Allitsen Road, NW8

Road in/near Queen’s Park, existing between the 1820s and now

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Road · * · NW8 ·
MARCH
12
2021

Allitsen Road is a road in St John’s Wood, dating from the 1820s.

10273
Frances Allitsen was a songwriter, best remembered for the patriotic There’s A Land, popular at the time of the Boer War.

She died in 1912 having spent part of her life at 20 Queen’s Grove, St John’s Wood, and so her name was selected when this nearby street, formerly Henry Street, was being renamed in 1938.




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CONTRIBUTIONS TO THE LOCALITY



James Preston   
Added: 28 Apr 2021 09:06 GMT   

School
Was this the location of Rosslyn House prep school? I have a photograph of the Rosslyn House cricket team dated 1910 which features my grandfather (Alan Westbury Preston). He would have been 12 years old at the time. All the boys on the photo have been named. If this is the location of the school then it appears that the date of demolition is incorrect.

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Comment
Graham Margetson   
Added: 9 Feb 2021 14:33 GMT   

I lived at 4 Arkwright Road before it was the school
My parents lived at 4 Arkwright Road. Mrs Goodwin actually owned the house and my parents rented rooms from her.


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LATEST LONDON-WIDE CONTRIBUTIONS TO THE PROJECT

Lived here
roger morris   
Added: 16 Oct 2021 08:50 GMT   

Atherton Road, IG5 (1958 - 1980)
I moved to Atherton road in 1958 until 1980 from Finsbury Park. My father purchased the house from his brother Sydney Morris. My father continued to live there until his death in 1997, my mother having died in 1988.
I attended The Glade Primary School in Atherton Road from sept 1958 until 1964 when I went to Beal School. Have fond memories of the area and friends who lived at no2 (Michael Clark)and no11 (Brian Skelly)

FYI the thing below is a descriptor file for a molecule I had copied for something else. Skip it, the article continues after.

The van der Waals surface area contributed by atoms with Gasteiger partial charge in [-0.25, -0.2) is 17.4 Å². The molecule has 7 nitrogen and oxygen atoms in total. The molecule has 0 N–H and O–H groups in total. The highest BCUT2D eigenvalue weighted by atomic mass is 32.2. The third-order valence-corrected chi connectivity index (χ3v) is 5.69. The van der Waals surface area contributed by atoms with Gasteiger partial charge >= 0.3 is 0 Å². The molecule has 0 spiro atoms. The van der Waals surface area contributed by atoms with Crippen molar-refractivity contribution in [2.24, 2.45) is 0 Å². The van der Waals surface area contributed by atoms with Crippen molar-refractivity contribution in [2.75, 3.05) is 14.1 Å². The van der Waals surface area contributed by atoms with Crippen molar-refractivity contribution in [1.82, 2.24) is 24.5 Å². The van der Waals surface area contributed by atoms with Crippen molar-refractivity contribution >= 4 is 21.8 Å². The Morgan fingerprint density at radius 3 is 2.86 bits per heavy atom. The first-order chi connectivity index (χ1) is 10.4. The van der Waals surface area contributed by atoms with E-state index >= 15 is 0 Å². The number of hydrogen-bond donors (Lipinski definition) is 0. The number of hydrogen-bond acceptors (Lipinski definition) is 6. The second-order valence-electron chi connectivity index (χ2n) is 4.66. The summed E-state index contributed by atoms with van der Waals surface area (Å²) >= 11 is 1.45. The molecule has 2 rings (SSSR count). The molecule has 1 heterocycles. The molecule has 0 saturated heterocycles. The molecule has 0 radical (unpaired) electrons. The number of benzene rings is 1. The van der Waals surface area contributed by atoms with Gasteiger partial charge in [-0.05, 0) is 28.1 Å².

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Lived here
margaret clark   
Added: 15 Oct 2021 22:23 GMT   

Margaret’s address when she married in 1938
^, Josepine House, Stepney is the address of my mother on her marriage certificate 1938. Her name was Margaret Irene Clark. Her father Basil Clark was a warehouse grocer.

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Martin Eaton    
Added: 14 Oct 2021 03:56 GMT   

Boundary Estate
Sunbury, Taplow House.

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Simon Chalton   
Added: 10 Oct 2021 21:52 GMT   

Duppas Hill Terrace 1963- 74
I’m 62 yrs old now but between the years 1963 and 1975 I lived at number 23 Duppas Hill Terrace. I had an absolutely idyllic childhood there and it broke my heart when the council ordered us out of our home to build the Ellis Davd flats there.The very large house overlooked the fire station and we used to watch them practice putting out fires in the blue tower which I believe is still there.
I’m asking for your help because I cannot find anything on the internet or anywhere else (pictures, history of the house, who lived there) and I have been searching for many, many years now.
Have you any idea where I might find any specific details or photos of Duppas Hill Terrace, number 23 and down the hill to where the subway was built. To this day it saddens me to know they knocked down this house, my extended family lived at the next house down which I think was number 25 and my best school friend John Childs the next and last house down at number 27.
I miss those years so terribly and to coin a quote it seems they just disappeared like "tears in rain".
Please, if you know of anywhere that might be able to help me in any way possible, would you be kind enough to get back to me. I would be eternally grateful.
With the greatest of hope and thanks,
Simon Harlow-Chalton.


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Comment
Linda Webb   
Added: 27 Sep 2021 05:51 GMT   

Hungerford Stairs
In 1794 my ancestor, George Webb, Clay Pipe Maker, lived in Hungerford Stairs, Strand. Source: Wakefields Merchant & Tradesmens General Directory London Westminster 1794

Source: Hungerford Stairs

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Born here
jack stevens   
Added: 26 Sep 2021 13:38 GMT   

Mothers birth place
Number 5 Whites Row which was built in around 1736 and still standing was the premises my now 93 year old mother was born in, her name at birth was Hilda Evelyne Shaw,

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Born here
Ron Shepherd   
Added: 18 Sep 2021 17:28 GMT   

More Wisdom
Norman Joseph Wisdom was born in St Mary’s Hospital, Paddington, West London.